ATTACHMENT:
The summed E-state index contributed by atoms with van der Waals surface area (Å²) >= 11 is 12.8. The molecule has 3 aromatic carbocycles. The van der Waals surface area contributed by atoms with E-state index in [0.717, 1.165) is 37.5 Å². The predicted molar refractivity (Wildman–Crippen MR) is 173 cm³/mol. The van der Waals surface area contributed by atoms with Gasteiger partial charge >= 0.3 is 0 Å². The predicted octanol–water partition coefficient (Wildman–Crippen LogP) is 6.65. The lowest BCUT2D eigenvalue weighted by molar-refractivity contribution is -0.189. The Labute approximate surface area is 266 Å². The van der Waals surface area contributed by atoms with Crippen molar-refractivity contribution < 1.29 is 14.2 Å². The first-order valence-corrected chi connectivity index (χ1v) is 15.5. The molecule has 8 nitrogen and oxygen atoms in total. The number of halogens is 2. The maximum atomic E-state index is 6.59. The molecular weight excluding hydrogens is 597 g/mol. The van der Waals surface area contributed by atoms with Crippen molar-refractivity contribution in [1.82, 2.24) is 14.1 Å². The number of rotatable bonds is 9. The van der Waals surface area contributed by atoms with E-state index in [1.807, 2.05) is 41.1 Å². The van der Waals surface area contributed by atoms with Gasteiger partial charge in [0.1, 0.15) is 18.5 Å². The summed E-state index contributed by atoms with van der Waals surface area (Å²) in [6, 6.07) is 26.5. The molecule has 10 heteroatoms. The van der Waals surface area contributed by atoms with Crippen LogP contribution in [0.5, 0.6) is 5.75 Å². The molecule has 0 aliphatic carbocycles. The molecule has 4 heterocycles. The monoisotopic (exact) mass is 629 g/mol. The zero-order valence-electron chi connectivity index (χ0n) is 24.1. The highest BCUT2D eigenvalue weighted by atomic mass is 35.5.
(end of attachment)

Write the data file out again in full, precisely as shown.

The summed E-state index contributed by atoms with van der Waals surface area (Å²) >= 11 is 12.8. The molecule has 3 aromatic carbocycles. The van der Waals surface area contributed by atoms with E-state index in [0.717, 1.165) is 37.5 Å². The predicted molar refractivity (Wildman–Crippen MR) is 173 cm³/mol. The van der Waals surface area contributed by atoms with Gasteiger partial charge >= 0.3 is 0 Å². The predicted octanol–water partition coefficient (Wildman–Crippen LogP) is 6.65. The lowest BCUT2D eigenvalue weighted by molar-refractivity contribution is -0.189. The Labute approximate surface area is 266 Å². The van der Waals surface area contributed by atoms with Crippen molar-refractivity contribution < 1.29 is 14.2 Å². The first-order valence-corrected chi connectivity index (χ1v) is 15.5. The molecule has 8 nitrogen and oxygen atoms in total. The number of halogens is 2. The maximum atomic E-state index is 6.59. The molecular weight excluding hydrogens is 597 g/mol. The van der Waals surface area contributed by atoms with Crippen molar-refractivity contribution in [1.82, 2.24) is 14.1 Å². The number of rotatable bonds is 9. The van der Waals surface area contributed by atoms with E-state index in [1.807, 2.05) is 41.1 Å². The van der Waals surface area contributed by atoms with Gasteiger partial charge in [0.1, 0.15) is 18.5 Å². The summed E-state index contributed by atoms with van der Waals surface area (Å²) in [6, 6.07) is 26.5. The molecule has 10 heteroatoms. The van der Waals surface area contributed by atoms with Crippen LogP contribution in [0.5, 0.6) is 5.75 Å². The molecule has 0 aliphatic carbocycles. The molecule has 4 heterocycles. The monoisotopic (exact) mass is 629 g/mol. The zero-order valence-electron chi connectivity index (χ0n) is 24.1. The highest BCUT2D eigenvalue weighted by atomic mass is 35.5.